The rising interest in Arctic sea ice is the inverse of its decline: less ice equates to more demand for reliable data on sea ice conditions. But with decades of data from multiple satellite sensors and multiple research groups, where do researchers turn for the most reliable long-term view? In answer, NSIDC has produced a Climate Data Record for sea ice concentration, an important indicator of sea ice health and Arctic climate.
The demand for data
The National Research Council (NRC) defines a Climate Data Record (CDR) as a time series of measurements of sufficient length, consistency, and continuity to determine climate variability and change. Because of the strong decline in Arctic sea ice, a signal of climate warming, some of NSIDC’s most used products are sea ice records from passive microwave remote sensing instruments on U.S. Defense Meteorological Satellite Program (DMSP) satellites. These products provide ice concentration and extent information since late 1978, based on two algorithms developed by scientists at the NASA Goddard Space Flight Center (GSFC). Each algorithm utilizes scientific expertise to manually pull out spurious areas of ice, and the resulting data products have different strengths and weaknesses. For example, the NASA Team data product is more accurate where surface temperatures are very cold; the Bootstrap data product does a better job where ice is melting.
Like many climate data sets, the sea ice concentration products were developed and processed by individual researchers or research groups for use within the scientific community studying sea ice. These expert users knew how to appropriately use the data, and understood the limitations of the data. However, as interest in sea ice data (and climate data in general) has increased, there is a much broader community of users: researchers in other areas of climate, modelers, biologists, ecologists, sociologists, civilian and military government planners, educators, students, journalists, bloggers, and the general public. These users are not familiar with the science behind the data or the subtleties of different data sets. As a result, they may not understand the limitations of the data, and can easily misuse the data.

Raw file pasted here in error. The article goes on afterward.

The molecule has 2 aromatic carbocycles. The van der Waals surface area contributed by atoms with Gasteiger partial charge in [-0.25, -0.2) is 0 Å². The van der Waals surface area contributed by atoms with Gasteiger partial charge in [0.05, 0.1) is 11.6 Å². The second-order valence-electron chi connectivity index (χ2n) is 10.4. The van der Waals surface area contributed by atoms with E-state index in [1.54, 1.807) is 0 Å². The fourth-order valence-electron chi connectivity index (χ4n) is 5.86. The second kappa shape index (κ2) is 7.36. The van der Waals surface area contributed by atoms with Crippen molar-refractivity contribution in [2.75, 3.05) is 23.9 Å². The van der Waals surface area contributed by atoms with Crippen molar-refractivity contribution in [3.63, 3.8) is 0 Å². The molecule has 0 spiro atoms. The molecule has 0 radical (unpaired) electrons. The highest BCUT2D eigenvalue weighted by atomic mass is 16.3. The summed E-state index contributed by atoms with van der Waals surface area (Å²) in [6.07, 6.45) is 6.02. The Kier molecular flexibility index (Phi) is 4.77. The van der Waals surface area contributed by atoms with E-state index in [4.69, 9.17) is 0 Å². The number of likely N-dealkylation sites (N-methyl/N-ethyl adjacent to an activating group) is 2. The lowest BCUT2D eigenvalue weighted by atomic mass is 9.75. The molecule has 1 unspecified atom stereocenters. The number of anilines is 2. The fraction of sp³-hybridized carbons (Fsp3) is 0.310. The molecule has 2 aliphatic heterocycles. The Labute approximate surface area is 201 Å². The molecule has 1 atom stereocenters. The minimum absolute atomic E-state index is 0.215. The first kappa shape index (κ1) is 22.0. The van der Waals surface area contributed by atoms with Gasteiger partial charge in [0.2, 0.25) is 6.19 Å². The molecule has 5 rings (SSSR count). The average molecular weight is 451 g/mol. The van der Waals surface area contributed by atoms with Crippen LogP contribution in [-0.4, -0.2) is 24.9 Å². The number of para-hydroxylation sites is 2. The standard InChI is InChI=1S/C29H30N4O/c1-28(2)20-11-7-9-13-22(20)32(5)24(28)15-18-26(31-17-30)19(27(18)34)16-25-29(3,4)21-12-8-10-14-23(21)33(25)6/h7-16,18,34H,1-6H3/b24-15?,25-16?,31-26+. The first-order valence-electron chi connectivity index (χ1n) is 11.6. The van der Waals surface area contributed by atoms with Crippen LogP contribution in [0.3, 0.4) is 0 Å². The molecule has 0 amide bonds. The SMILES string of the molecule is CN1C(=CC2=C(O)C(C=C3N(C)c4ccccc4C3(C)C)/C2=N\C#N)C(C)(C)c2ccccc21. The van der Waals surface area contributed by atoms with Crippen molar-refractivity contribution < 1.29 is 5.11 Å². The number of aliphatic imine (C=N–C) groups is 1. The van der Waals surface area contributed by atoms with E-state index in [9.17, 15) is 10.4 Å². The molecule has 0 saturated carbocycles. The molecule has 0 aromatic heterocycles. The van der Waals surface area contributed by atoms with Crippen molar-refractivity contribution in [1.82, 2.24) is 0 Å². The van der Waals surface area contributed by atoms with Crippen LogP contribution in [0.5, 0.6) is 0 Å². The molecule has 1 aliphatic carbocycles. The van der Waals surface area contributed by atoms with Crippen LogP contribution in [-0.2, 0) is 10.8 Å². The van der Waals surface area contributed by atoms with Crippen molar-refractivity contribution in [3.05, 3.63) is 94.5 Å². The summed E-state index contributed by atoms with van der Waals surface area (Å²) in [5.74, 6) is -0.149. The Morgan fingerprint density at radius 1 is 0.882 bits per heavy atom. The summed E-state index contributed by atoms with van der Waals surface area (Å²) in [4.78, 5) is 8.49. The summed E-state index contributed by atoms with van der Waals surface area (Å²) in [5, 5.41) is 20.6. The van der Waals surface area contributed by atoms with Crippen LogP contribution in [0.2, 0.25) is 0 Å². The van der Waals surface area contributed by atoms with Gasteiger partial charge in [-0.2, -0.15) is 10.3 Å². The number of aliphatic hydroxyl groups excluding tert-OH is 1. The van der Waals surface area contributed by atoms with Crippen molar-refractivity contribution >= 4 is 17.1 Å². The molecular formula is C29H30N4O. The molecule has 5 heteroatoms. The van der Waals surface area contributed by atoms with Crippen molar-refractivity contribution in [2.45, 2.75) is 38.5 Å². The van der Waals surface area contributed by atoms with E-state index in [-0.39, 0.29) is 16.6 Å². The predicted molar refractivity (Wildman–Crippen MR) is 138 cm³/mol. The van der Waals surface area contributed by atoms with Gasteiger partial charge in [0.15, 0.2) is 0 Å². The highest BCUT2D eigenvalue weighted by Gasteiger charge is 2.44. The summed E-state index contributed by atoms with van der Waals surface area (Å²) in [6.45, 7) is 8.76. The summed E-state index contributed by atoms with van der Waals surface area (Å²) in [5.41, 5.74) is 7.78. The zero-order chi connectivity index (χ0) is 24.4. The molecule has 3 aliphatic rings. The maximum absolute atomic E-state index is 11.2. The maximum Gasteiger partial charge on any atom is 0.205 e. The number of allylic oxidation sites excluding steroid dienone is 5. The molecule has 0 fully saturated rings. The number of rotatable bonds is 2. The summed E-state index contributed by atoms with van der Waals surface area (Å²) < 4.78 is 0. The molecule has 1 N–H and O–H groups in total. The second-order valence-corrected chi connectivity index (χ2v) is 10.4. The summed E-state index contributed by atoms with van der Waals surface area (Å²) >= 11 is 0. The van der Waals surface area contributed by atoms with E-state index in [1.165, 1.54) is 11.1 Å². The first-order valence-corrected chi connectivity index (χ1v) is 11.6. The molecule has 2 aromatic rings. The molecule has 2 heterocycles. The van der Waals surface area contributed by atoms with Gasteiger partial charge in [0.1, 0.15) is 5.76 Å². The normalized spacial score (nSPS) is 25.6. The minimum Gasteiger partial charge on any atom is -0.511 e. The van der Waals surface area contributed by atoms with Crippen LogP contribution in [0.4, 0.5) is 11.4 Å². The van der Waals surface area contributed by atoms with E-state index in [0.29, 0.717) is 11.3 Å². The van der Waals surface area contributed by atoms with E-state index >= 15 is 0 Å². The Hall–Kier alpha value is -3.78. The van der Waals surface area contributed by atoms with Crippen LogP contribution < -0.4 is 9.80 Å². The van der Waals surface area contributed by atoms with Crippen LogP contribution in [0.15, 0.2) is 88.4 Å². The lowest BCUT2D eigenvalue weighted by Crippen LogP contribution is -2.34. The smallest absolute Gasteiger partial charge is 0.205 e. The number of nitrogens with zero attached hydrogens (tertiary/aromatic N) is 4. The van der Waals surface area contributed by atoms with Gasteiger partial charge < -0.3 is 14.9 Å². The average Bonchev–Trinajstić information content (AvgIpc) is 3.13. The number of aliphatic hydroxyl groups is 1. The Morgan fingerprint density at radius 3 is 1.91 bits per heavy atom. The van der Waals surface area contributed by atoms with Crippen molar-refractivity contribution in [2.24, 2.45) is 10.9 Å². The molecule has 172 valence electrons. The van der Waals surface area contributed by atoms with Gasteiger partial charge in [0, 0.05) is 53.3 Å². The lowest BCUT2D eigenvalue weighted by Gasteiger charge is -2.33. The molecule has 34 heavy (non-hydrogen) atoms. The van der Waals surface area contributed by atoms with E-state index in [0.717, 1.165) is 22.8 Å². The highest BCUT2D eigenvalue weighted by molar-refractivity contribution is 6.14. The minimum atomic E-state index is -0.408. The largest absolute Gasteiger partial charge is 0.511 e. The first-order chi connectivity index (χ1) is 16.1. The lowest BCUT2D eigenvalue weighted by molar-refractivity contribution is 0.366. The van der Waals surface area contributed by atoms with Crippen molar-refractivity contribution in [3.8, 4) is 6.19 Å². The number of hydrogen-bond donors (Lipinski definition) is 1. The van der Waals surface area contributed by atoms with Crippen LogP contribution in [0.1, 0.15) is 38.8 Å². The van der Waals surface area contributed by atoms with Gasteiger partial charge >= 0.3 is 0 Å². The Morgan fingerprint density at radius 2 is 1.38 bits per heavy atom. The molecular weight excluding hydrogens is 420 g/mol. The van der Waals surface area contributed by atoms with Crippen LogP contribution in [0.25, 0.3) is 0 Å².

Setting the record straight
When NSIDC set out to produce a CDR for sea ice concentration under NOAA’s CDR program, the intent was to blend the current NASA GSFC products into the combined CDR. As NSIDC examined the blended product, it became clear that it would not meet NOAA’s requirement to be transparent and reproducible. So NSIDC created a new data product by reprocessing the original satellite data with both the NASA Team and Bootstrap algorithms, adding several features to meet CDR criteria. First, the processing is fully automated and documented, with processing code available from the NOAA CDR program. Second, the data are provided in a self-describing file format (NetCDF4) that contains complete Climate and Forecasting (CF1.5) metadata. Finally, the data include fields that indicate data quality or uncertainty for each concentration measurement.
The new sea ice CDR was recently made available to users. The CDR provides a consistent, daily time series of sea ice concentrations from 09 July 1987 through 31 December 2007. Data are in the same polar projection and grid size as the previous NSIDC and NASA data sets. The original NASA data sets are also provided for reference. Additional years of data will be released as processing permits.
This work was supported by the NOAA Climate Data Record program, grant #NA08OAR4320914. The NASA Distributed Active Archive Center (DAAC) at NSIDC provided input data sets to the CDR effort under NASA contract NNG08HZ07C.